realm of human functioning such as cognition or perception.
It involves the integrated functioning of the total organism
– thinking, feeling, perceiving and behaving.

                      (Kolb, 1995, p.148)



In basic terms, we learn better when we perceive the learning
as useful (e.g., satisfy some important need), believe we can
be successful at it and enjoy it
          Meeting Human Needs
•   Survive and Reproduce
•   Belong – Love, Share and Cooperate
•   Power – Control and Competition
•   Freedom – Autonomy and Choice
•   Fun – Humour and Laughter


           (From the writings of William Glasser)
                 Psychological States
At the psychological level our state is how we think, feel
           and perceive at any given moment.


“The difference between acting badly or brilliantly is not based
on your ability, but on the state of your mind…”

                   Anthony Robbins, 2001



As teachers we can certainly influence the ‘here and now
experience’ and, if we do that well, we can promote better
                    psychological states
             Magic Eggs - Story
“Mum, Mum, you don’t have to buy eggs anymore coz
                I’m laying them”




  “We forget that beliefs are no more than perceptions,
  usually with a limited sell by date, yet we act as though
  they were concrete realities”
                       (Adler, H., 1996)
              Cognitive Dissonance


New experience,    I’m laying eggs
 which creates a                     Existing
perception that…                     Beliefs




                                           Chickens lay eggs
                                           I am not a chicken
              Cognitive Dissonance


New experience,    I can do this
 which creates a                   Existing
perception that…                   Beliefs




                                         I can’t do this
                                         I am not smart
                     Reframing

Reframing refers to putting things in different contexts
(frames or reference), thus giving them different meanings.
Reframing is the essence of creative thinking.


  “If you don’t get the result you want, do
            something different”
                    (Adler, 1996)
        Example of System Behaviour
                        1. Meet Core Needs
           (Survive, Belong, Power, Freedom, Fun – Glasser, 1988)




        Participation                            Buy into the experience
        & Learning

                           Constructing
                            Productive
                            Subjective
                           Experience

3. Reframing              Rapport Building       2. Positive Psychological
                                                    State
         Towards a Science of Learning
There is increasing recognition of a substantive and validated
research base that is beginning to constitute a ‘science of learning’.
For example, Marzano (1992) argued that:

      “…over the past 3 decades, we have amassed enough
      research and theory about learning to derive a truly research
      based-model of instruction” (p.2)

More recently, Darling-Hammond & Bransford (2006), from surveying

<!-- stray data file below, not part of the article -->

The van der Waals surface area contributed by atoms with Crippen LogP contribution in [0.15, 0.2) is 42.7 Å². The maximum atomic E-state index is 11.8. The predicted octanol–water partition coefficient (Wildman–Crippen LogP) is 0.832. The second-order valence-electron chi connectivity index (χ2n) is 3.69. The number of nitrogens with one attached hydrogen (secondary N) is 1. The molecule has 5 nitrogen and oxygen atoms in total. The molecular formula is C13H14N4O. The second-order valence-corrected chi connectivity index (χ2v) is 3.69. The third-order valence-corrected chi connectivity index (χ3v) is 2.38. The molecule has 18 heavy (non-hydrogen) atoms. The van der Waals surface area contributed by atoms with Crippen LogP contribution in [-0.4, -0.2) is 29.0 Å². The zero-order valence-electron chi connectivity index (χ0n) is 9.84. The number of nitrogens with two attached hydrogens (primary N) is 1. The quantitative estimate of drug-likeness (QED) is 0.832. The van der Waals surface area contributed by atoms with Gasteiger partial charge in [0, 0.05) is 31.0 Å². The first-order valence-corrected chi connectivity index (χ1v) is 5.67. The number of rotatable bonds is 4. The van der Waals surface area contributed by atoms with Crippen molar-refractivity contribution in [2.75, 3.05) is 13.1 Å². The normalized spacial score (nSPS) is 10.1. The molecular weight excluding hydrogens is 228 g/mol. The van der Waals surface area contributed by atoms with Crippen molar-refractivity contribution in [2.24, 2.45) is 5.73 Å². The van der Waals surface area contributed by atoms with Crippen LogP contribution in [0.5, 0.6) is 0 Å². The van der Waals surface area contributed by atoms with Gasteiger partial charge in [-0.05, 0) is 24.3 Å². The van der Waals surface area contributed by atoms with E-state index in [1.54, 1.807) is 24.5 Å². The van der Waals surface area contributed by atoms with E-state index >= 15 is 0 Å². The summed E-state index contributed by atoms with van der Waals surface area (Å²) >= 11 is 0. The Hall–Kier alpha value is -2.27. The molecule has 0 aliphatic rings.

the research findings, concluded that:

      There are systematic and principled aspects of effective
      teaching, and there is a base of verifiable evidence of
      knowledge that supports that work in the sense that it is like
      engineering or medicine (p.12)
            Core Principles of Learning
1.   Learning goals, objectives and expectations are clearly
     communicated
2.   Learners’ prior knowledge is activated and connected to new
     learning
3.   Motivational and Attentional strategies are incorporated into
     learning designs
4.   Content is organized around key concepts and principles that are
     fundamental to understanding the key structure of a subject
5.   Self-directed learning is encouraged through facilitating the
     development of good thinking
     Core Principles of Learning [cont’d]
6.    Instructional methods and presentation mediums engage the range
      of human of senses (e.g. visual, auditory, kinaesthetic)
7.    Learning design takes into account the working of memory
      systems
8.    Learner competence is promoted through active and
      experiential learning
9.  A psychological climate is created which is positive, success
    orientated and promotes self-esteem
10. Assessment practices are integrated into the learning design to
    promote desired learning outcomes and provide quality
    feedback
    Core Principles - A Synergetic System
While each principle focuses attention on a key area relating to effective
pedagogy, they are not discrete or separate in that they should be
considered independently of each other. In fact, they are mutually
supporting, interdependent and potentially highly synergetic.

As Stigler & Hiebert (1999) highlight:

        Teaching is a system. It is not a loose mixture of individual
        features thrown together by the teacher. It works more like a
        machine, with the parts operating together and reinforcing
        one another, driving the vehicle forward. (p.75)
          Using Core Principles Thoughtfully
          in the Situated Context of learning
The core principles of learning must always be used thoughtfully
in relation to the following situated factors:

 The specific learning outcomes (e.g., recall of facts, conceptual understanding,
  competence, etc)

Learner characteristics (e.g., motivational level, prior competence, learner
  preferences, etc)

 Learning context and resource availability (e.g., learning environment, facilities,
  resources, etc)

It’s a bit like driving – good drivers are able to adjust
situationally to different and changing driving conditions
                      Teaching as Art?
…no science of teaching exists, or can exist, that will be so prescriptive
as to make teaching routine. The best that we can hope for – and it is